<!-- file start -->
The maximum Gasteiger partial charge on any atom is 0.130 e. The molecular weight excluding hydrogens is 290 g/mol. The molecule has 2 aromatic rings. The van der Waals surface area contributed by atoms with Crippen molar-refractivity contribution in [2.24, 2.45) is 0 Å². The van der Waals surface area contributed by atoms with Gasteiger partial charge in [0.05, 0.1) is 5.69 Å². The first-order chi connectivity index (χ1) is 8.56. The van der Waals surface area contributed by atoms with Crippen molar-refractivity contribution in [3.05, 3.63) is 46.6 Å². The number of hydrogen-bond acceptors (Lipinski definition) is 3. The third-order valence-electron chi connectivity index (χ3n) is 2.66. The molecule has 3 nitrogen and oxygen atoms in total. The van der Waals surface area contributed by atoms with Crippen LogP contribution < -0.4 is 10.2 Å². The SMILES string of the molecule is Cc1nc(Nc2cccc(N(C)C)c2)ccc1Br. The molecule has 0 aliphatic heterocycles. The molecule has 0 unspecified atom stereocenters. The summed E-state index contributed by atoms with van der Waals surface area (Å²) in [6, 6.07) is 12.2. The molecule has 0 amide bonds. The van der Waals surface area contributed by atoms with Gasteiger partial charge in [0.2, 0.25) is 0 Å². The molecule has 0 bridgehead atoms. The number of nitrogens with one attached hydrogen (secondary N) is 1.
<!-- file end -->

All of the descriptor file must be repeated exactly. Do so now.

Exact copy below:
The maximum Gasteiger partial charge on any atom is 0.130 e. The molecular weight excluding hydrogens is 290 g/mol. The molecule has 2 aromatic rings. The van der Waals surface area contributed by atoms with Crippen molar-refractivity contribution in [2.24, 2.45) is 0 Å². The van der Waals surface area contributed by atoms with Gasteiger partial charge in [0.05, 0.1) is 5.69 Å². The first-order chi connectivity index (χ1) is 8.56. The van der Waals surface area contributed by atoms with Crippen molar-refractivity contribution in [3.05, 3.63) is 46.6 Å². The number of hydrogen-bond acceptors (Lipinski definition) is 3. The third-order valence-electron chi connectivity index (χ3n) is 2.66. The molecule has 3 nitrogen and oxygen atoms in total. The van der Waals surface area contributed by atoms with Crippen LogP contribution < -0.4 is 10.2 Å². The SMILES string of the molecule is Cc1nc(Nc2cccc(N(C)C)c2)ccc1Br. The molecule has 0 aliphatic heterocycles. The molecule has 0 unspecified atom stereocenters. The summed E-state index contributed by atoms with van der Waals surface area (Å²) in [6, 6.07) is 12.2. The molecule has 0 amide bonds. The van der Waals surface area contributed by atoms with Gasteiger partial charge in [0.2, 0.25) is 0 Å². The molecule has 0 bridgehead atoms. The number of nitrogens with one attached hydrogen (secondary N) is 1.